Starring Ayo Edibiri, Rachel Sennott and Ruby Cruz, Bottoms is the latest teen sex comedy that hopes to capture this generation’s attention. Directed by Emma Seligman, the story of Bottoms follows best friends PJ (Sennott) and Josie (Edibiri) as they try and lose their virginity. These two are sick and tired of being called the “ugly lesbians”, so when opportunity meets dumb luck they strike hard and fast. They hope to capitalise on female students looking for safety as an avenue to possibly get with the girls of their dreams.
I didn’t love Bottoms. The two leads are fairly unlikeable, both PJ and Josie are fairly mean-spirited. Josie is to a lesser degree, but that’s one of the few positives I can say about them. There is also the absurdist humour that didn’t land nearly enough. The film at times feels like a parody, but they play everything straight so it’s an odd clashing of tones. This is a real shame because when the humour works, it works well. Then there is the pacing of the film which was all over the place. Within the hour-and-a-half runtime, the narrative tries to squeeze in these apparent moments of growth in the group. In my opinion, there is only one scene where this happens. It unfortunately involves Josie continuing to lie to her newfound friends.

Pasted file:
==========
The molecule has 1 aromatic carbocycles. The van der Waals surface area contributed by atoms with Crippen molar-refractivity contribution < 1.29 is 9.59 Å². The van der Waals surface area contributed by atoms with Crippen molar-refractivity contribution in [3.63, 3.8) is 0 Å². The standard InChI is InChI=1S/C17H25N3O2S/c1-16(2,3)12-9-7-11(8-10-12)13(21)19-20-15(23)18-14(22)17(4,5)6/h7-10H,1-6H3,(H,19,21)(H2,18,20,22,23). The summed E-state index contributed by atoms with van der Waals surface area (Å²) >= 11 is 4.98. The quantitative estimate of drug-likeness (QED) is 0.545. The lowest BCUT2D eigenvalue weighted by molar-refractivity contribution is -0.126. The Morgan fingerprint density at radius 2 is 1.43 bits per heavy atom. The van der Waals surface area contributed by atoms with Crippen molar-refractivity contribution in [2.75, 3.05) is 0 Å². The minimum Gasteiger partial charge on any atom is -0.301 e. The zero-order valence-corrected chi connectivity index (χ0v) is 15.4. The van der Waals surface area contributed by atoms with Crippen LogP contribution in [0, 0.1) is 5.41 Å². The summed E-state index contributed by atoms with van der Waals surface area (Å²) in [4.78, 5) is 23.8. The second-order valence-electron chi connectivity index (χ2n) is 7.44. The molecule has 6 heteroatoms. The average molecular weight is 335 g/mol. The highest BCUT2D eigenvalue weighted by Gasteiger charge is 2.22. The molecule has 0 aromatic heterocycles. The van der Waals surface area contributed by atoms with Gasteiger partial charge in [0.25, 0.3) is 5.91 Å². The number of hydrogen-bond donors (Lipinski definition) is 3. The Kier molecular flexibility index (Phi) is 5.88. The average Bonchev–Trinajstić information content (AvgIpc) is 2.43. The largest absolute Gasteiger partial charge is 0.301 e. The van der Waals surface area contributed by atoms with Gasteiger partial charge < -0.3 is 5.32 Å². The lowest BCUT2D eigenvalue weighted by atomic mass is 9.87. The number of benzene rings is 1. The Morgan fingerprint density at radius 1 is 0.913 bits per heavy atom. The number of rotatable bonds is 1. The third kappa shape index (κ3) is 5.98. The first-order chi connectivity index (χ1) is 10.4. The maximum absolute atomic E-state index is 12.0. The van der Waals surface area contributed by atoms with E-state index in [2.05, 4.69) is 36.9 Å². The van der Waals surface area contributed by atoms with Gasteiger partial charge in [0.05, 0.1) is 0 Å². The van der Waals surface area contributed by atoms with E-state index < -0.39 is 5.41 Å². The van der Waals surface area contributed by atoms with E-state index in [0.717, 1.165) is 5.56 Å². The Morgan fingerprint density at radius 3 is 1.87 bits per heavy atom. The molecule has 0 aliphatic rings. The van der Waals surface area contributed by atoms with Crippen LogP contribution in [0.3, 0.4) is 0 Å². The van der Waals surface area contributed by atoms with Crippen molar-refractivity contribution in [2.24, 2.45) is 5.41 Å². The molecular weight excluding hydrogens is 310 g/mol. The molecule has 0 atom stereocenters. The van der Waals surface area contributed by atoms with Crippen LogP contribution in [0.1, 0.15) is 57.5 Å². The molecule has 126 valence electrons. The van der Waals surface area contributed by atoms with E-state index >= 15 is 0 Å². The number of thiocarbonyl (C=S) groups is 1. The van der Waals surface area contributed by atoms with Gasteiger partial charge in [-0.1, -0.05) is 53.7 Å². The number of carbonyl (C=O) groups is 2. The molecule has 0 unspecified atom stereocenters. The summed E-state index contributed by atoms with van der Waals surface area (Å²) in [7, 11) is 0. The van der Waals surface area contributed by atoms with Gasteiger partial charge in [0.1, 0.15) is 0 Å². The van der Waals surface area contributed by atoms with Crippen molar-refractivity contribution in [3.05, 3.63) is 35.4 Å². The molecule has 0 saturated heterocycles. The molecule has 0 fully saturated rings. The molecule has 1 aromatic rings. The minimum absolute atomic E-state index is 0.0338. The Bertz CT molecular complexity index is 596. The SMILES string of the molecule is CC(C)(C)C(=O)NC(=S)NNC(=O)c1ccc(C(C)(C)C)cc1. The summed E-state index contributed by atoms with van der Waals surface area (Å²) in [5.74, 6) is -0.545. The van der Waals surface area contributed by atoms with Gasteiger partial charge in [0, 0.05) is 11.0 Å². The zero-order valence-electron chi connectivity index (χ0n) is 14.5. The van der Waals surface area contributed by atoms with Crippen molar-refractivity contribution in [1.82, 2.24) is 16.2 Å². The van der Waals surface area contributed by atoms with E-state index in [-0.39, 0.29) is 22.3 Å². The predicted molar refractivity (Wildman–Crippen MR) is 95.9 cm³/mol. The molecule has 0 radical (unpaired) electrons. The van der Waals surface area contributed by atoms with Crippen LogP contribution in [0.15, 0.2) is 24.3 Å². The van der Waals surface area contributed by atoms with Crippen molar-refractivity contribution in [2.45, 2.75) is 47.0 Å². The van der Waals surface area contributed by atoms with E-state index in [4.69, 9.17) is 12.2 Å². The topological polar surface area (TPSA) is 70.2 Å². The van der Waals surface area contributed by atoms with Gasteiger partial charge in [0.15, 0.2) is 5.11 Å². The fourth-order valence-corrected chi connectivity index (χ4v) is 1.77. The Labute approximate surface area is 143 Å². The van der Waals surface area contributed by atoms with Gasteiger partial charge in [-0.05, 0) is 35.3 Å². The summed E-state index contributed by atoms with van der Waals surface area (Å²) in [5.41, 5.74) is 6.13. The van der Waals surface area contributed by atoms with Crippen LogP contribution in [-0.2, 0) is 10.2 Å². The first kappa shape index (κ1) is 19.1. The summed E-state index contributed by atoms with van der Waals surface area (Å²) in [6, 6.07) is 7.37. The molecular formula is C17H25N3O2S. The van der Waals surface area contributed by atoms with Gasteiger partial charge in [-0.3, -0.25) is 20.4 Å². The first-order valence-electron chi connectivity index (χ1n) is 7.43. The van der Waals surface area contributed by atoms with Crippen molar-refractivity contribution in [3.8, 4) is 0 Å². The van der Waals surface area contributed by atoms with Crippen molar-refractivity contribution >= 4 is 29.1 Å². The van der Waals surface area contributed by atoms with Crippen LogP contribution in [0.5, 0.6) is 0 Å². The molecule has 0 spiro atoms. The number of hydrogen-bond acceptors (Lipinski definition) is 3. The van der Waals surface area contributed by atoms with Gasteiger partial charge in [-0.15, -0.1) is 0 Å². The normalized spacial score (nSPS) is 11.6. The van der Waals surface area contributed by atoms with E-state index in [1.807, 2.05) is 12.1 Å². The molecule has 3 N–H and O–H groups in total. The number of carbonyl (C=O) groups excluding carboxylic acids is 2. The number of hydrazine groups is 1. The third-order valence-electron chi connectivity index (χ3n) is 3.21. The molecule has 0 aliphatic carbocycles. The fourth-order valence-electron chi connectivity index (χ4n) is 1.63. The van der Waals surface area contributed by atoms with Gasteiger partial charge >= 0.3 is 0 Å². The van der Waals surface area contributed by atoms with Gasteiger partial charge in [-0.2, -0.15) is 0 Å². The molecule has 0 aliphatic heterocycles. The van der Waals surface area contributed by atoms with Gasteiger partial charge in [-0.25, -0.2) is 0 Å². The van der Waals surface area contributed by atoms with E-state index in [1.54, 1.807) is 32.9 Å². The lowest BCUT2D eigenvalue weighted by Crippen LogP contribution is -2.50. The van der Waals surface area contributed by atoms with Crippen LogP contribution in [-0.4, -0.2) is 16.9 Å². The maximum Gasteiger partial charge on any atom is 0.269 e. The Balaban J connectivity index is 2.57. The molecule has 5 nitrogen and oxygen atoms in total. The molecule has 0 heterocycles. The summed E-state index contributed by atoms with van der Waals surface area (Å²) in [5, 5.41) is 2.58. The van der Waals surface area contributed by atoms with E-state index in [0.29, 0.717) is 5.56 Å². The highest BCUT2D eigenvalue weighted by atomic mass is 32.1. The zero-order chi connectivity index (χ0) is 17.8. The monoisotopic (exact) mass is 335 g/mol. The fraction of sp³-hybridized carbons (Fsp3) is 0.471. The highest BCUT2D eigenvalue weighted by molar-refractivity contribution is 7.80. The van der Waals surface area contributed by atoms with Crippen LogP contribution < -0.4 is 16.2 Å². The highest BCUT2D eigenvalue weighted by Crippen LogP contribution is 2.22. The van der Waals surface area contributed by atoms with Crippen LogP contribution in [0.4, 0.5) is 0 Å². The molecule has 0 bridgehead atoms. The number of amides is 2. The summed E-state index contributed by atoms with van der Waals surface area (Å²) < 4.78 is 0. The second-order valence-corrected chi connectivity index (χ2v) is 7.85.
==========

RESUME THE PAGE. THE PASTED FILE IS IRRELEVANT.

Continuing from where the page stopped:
What I did like about Bottoms was characters like Hazel played by Ruby Cruz. She’s a sweet character with a lot of heart and some of the funniest scenes in the film. Also, I will say again, when the humour lands it is great. It’s just few and far between. Another element of the film that I loved was the score. It’s ethereal, emotional and strangely nostalgic. It brought back feelings of when I was in secondary school pining after girls. It’s easily one of the best parts of the film.
Ultimately, Bottoms is a fine film. It’s nothing special and there are better films out there that do what it does better. These films include Clueless, 10 Things I Hate About You as well as the more recent Blockers. If it had leaned further into the absurd comedy or gone more straight it would have worked better. Unfortunately, it’s in this weird nebulous position. Not quite funny to land the laughs, and not quite true to life to get the full emotional impact out of its audience.
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